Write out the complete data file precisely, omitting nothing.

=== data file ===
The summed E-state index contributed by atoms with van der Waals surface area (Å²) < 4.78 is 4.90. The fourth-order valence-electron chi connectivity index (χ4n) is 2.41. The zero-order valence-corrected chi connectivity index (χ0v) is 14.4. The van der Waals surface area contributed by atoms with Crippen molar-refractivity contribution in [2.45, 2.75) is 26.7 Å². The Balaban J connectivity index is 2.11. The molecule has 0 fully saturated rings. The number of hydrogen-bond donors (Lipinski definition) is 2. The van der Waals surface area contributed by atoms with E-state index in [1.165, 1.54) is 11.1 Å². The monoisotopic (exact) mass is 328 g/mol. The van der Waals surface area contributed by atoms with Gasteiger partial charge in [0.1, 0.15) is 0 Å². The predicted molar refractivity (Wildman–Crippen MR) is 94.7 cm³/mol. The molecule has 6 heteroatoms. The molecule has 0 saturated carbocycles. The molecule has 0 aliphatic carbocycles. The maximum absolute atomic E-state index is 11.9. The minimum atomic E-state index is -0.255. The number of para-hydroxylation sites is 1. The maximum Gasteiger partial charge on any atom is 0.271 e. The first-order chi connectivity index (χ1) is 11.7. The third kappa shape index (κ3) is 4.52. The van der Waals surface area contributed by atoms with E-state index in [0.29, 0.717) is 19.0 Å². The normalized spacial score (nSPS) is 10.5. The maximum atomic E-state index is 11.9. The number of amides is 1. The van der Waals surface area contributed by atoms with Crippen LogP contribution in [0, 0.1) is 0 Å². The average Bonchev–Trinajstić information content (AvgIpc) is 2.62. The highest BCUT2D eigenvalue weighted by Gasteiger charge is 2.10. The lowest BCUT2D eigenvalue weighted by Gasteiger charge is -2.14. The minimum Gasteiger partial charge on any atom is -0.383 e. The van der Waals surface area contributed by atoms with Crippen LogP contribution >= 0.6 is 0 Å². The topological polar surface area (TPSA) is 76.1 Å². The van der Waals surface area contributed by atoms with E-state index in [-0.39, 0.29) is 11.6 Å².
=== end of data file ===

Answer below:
The summed E-state index contributed by atoms with van der Waals surface area (Å²) < 4.78 is 4.90. The fourth-order valence-electron chi connectivity index (χ4n) is 2.41. The zero-order valence-corrected chi connectivity index (χ0v) is 14.4. The van der Waals surface area contributed by atoms with Crippen molar-refractivity contribution in [2.45, 2.75) is 26.7 Å². The Balaban J connectivity index is 2.11. The molecule has 0 fully saturated rings. The number of hydrogen-bond donors (Lipinski definition) is 2. The van der Waals surface area contributed by atoms with E-state index in [1.165, 1.54) is 11.1 Å². The monoisotopic (exact) mass is 328 g/mol. The van der Waals surface area contributed by atoms with Gasteiger partial charge in [0.1, 0.15) is 0 Å². The predicted molar refractivity (Wildman–Crippen MR) is 94.7 cm³/mol. The molecule has 6 heteroatoms. The molecule has 0 saturated carbocycles. The molecule has 0 aliphatic carbocycles. The maximum absolute atomic E-state index is 11.9. The minimum atomic E-state index is -0.255. The number of para-hydroxylation sites is 1. The maximum Gasteiger partial charge on any atom is 0.271 e. The first-order chi connectivity index (χ1) is 11.7. The third kappa shape index (κ3) is 4.52. The van der Waals surface area contributed by atoms with E-state index in [0.29, 0.717) is 19.0 Å². The normalized spacial score (nSPS) is 10.5. The maximum atomic E-state index is 11.9. The number of amides is 1. The van der Waals surface area contributed by atoms with Crippen LogP contribution in [0, 0.1) is 0 Å². The average Bonchev–Trinajstić information content (AvgIpc) is 2.62. The highest BCUT2D eigenvalue weighted by Gasteiger charge is 2.10. The lowest BCUT2D eigenvalue weighted by Gasteiger charge is -2.14. The minimum Gasteiger partial charge on any atom is -0.383 e. The van der Waals surface area contributed by atoms with Crippen LogP contribution >= 0.6 is 0 Å². The topological polar surface area (TPSA) is 76.1 Å². The van der Waals surface area contributed by atoms with E-state index in [-0.39, 0.29) is 11.6 Å².